Seismic protection of artefacts with adhesives and base-isolation


  • Claire Dong University of Canterbury
  • Giovanni De Francesco University of Canterbury
  • Timothy Sullivan University of Canterbury
  • Rajesh Dhakal University of Canterbury
  • Terri Elder University of Canterbury
  • Emily Fryer Canterbury Museum
  • Neeha Velagapudi Canterbury Museum



Artefacts in museums, galleries, and private collections have great cultural value. In regions with high seismicity, earthquake shaking can pose significant risk of irreversible damage to such pieces. Various seismic protection methods have been proposed in the past for different types of artefacts. This study investigates one of the commonly used methods in New Zealand which consists in applying adhesives to anchor relatively small artefacts. Guidance is provided to determine the size and number of adhesives required for an artefact to survive design-level earthquake shaking. In addition, for large objects where adhesives alone are insufficient, a simple cost-effective base-isolation platform is proposed to reduce the seismic vulnerability of the artefacts. This platform is designed such that it can be assembled and positioned by museum conservators or private collectors. The adhesive material properties are determined through direct tension and shear experimental tests. The friction properties of the base-isolated substrate are determined through unidirectional quasi-static and cyclic load tests. Performance of the proposed methodology is gauged by subjecting the artefacts to shake table testing using a recorded earthquake motion. Results suggest that the recommended seismic protection solution performs as expected.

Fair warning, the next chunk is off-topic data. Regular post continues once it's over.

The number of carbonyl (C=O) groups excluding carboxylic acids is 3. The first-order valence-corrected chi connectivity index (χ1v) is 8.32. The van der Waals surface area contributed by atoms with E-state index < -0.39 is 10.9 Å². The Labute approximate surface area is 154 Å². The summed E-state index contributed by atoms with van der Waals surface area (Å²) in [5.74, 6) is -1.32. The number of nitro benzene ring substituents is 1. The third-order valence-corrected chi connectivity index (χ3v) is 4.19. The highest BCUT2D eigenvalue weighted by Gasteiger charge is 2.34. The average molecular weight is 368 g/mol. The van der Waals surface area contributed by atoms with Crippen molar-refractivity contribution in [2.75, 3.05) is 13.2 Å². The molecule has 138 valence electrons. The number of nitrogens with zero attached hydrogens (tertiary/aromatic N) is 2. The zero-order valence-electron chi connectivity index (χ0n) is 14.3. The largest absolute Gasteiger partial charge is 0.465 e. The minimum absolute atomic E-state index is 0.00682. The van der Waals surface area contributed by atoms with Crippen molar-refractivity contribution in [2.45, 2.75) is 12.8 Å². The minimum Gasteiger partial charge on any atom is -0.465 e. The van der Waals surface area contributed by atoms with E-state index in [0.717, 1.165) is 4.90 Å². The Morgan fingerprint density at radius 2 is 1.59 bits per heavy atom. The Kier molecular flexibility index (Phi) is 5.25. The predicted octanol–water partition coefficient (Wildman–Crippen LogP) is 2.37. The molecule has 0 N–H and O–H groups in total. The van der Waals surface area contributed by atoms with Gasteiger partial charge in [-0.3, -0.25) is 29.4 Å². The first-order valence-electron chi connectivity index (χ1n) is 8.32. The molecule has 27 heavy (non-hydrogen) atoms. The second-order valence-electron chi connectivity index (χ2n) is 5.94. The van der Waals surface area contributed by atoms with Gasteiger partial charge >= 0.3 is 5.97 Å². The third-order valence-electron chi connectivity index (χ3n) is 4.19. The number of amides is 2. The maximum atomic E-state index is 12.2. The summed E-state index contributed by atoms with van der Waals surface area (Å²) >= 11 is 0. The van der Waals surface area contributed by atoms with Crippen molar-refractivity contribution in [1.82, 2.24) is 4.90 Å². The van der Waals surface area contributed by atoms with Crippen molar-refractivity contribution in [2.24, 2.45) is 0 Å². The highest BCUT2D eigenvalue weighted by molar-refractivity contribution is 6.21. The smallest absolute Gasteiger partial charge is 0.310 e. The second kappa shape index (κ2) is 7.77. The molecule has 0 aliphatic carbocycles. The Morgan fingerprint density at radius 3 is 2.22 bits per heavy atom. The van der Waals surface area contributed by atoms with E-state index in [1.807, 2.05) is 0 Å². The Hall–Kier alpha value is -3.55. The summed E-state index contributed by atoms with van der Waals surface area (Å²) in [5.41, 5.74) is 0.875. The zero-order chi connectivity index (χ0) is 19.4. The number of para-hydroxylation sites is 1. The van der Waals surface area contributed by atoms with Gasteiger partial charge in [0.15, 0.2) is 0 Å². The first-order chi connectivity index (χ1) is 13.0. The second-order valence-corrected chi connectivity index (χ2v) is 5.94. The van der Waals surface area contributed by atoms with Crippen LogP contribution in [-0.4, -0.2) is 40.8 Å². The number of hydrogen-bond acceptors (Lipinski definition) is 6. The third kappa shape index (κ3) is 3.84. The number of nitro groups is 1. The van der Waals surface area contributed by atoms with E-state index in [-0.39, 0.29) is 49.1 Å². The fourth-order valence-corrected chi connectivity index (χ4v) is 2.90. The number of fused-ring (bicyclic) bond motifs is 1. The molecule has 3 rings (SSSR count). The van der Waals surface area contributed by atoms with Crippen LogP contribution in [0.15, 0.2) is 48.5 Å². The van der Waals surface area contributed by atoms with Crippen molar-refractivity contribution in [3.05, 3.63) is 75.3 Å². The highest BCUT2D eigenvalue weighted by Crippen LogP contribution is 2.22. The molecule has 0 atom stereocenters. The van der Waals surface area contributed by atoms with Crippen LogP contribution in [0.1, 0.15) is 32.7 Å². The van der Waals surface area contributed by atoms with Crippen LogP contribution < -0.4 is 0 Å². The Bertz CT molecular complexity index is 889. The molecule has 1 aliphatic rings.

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How to Cite

Dong, C., De Francesco, G., Sullivan, T., Dhakal, R., Elder, T., Fryer, E., & Velagapudi, N. (2023). Seismic protection of artefacts with adhesives and base-isolation. Bulletin of the New Zealand Society for Earthquake Engineering, 56(3), 186–200.